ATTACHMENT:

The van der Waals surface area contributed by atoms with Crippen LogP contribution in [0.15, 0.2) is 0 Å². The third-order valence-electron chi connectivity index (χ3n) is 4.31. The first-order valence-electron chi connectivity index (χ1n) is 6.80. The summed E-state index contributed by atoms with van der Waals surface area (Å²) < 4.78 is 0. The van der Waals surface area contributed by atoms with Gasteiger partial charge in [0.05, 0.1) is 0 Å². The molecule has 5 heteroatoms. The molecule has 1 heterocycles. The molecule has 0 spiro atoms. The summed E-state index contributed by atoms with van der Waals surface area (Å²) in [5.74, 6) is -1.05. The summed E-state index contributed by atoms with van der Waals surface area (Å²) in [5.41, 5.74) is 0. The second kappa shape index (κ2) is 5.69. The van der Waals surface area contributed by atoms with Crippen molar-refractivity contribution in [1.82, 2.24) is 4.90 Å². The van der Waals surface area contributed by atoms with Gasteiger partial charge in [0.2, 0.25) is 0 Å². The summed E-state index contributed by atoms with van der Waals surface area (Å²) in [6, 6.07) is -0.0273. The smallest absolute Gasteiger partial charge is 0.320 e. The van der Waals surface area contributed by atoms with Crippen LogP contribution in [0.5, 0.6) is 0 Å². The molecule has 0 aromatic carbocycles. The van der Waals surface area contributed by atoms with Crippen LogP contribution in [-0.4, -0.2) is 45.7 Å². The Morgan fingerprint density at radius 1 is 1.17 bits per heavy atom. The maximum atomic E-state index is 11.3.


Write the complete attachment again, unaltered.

The van der Waals surface area contributed by atoms with Crippen LogP contribution in [0.15, 0.2) is 0 Å². The third-order valence-electron chi connectivity index (χ3n) is 4.31. The first-order valence-electron chi connectivity index (χ1n) is 6.80. The summed E-state index contributed by atoms with van der Waals surface area (Å²) < 4.78 is 0. The van der Waals surface area contributed by atoms with Gasteiger partial charge in [0.05, 0.1) is 0 Å². The molecule has 5 heteroatoms. The molecule has 1 heterocycles. The molecule has 0 spiro atoms. The summed E-state index contributed by atoms with van der Waals surface area (Å²) in [5.74, 6) is -1.05. The summed E-state index contributed by atoms with van der Waals surface area (Å²) in [5.41, 5.74) is 0. The second kappa shape index (κ2) is 5.69. The van der Waals surface area contributed by atoms with Crippen molar-refractivity contribution in [1.82, 2.24) is 4.90 Å². The van der Waals surface area contributed by atoms with Gasteiger partial charge in [0.2, 0.25) is 0 Å². The summed E-state index contributed by atoms with van der Waals surface area (Å²) in [6, 6.07) is -0.0273. The smallest absolute Gasteiger partial charge is 0.320 e. The van der Waals surface area contributed by atoms with Crippen LogP contribution in [0.5, 0.6) is 0 Å². The molecule has 0 aromatic carbocycles. The van der Waals surface area contributed by atoms with Crippen LogP contribution in [-0.4, -0.2) is 45.7 Å². The Morgan fingerprint density at radius 1 is 1.17 bits per heavy atom. The maximum atomic E-state index is 11.3.